The FBI has abused its ever-widening post-9/11 powers to target immigrants, minorities, and political dissidents through secret surveillance and infiltration programs that trample constitutional rights and run roughshod over principles of fairness and justice, the ACLU finds in a breaking report released Tuesday.
Entitled “Unleashed and Unaccountable: The FBI’s Unchecked Abuse of Authority (pdf),” this comprehensive report traces the explosion in the FBI's surveillance authority and reach over the past 12 years and tracks systemic violations of First and Fourth Amendment protections. As the NSA spying scandal continues to ricochet across the globe, the study paints an in-depth picture of how a political climate of permissiveness led to FBI abuse and overreach.
In the aftermath of the 9/11 attack, Congress—backed by the Department of Justice and the White House—have expanded the Bureau's authority to survey and investigate Americans, invoking the threat of terrorism to pass legislation from the Patriot Act in 2001 to the FISA Amendments Act in 2008. In conjunction with these political developments, the FBI has revised its own internal guidelines and claimed the right, according to the report, to investigate and spy on U.S. people without reasonable suspicion.
What have these expanding authorities meant in practice?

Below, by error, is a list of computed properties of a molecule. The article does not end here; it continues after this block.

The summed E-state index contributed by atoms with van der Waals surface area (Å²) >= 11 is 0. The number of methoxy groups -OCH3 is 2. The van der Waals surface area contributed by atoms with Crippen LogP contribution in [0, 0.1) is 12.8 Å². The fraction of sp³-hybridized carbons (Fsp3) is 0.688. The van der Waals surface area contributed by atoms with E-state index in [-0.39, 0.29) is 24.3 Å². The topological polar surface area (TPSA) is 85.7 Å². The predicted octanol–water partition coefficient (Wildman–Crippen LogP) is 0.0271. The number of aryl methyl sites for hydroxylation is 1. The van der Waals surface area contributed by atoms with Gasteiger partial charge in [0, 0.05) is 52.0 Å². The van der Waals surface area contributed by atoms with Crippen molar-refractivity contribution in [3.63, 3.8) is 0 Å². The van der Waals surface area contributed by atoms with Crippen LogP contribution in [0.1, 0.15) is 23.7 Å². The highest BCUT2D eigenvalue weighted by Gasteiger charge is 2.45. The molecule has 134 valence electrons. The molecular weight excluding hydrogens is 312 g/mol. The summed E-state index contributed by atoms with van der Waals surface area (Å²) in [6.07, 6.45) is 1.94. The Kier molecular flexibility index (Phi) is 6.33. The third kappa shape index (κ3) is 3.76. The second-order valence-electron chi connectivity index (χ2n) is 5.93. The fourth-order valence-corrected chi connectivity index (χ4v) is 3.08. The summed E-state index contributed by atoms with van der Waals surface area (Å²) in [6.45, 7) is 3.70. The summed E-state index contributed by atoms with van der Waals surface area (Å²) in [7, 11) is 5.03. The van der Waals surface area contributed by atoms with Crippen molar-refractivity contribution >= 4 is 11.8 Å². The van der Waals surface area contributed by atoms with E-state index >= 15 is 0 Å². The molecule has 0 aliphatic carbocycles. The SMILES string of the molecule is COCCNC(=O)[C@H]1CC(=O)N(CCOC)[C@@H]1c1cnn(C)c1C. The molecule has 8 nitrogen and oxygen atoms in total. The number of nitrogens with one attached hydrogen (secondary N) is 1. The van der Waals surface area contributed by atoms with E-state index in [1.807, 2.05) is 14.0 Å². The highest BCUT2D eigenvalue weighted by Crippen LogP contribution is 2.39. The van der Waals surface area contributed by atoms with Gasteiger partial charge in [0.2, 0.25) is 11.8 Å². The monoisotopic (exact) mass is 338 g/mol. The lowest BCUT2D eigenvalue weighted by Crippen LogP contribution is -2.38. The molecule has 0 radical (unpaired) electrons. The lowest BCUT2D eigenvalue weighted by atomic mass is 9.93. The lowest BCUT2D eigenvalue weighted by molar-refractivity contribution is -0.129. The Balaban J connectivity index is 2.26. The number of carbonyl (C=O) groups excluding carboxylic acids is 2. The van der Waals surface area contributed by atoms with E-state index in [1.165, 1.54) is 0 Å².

The report outlines a litany of abuses over the past 12 years, including a racial mapping program, in which FBI officials gathered demographic information on people in the U.S. and mapped communities according to their racial and ethnic composition. Abuses also included warrant-less wiretaps, as well as FBI accessing of private information from financial, telecommunications, and credit companies with no judicial approval. As recently exposed by NSA whistleblower Edward Snowden, the FBI also tracked phone calls, invoking the Patriot Act.
The ACLU report shows that the Bureau targeted protesters and religious groups with "aggressive tactics that infringe on their free speech, religion and associational rights." The Bureau has abused no-fly lists to recruit informants and unjustly targeted Chinese and Russian communities, Spanish-speaking populations, and communities of color in the United States.
Authors of the report slammed a Bureau that has been shrouded in secrecy and sheltered from public debate and criticism. "Courts have been reticent to challenge government secrecy demands and, despite years of debate in Congress regarding the proper scope of domestic surveillance, it took unauthorized leaks by a whistleblower to finally reveal the government's secret interpretations of these laws and the Orwellian scope of its domestic surveillance programs," the report reads.
The authors offer a list of 15 reforms to reign in the FBI's power and curtail well-documented and numerous constitutional violations. “The list of abuses is long and demonstrates that Congress must do a top-to-bottom review of FBI policies and practices to identify and curtail any activities that are unconstitutional or easily misused,” said Hina Shamsi, director of the ACLU’s National Security Project.
“The time for wholesale reform has come.”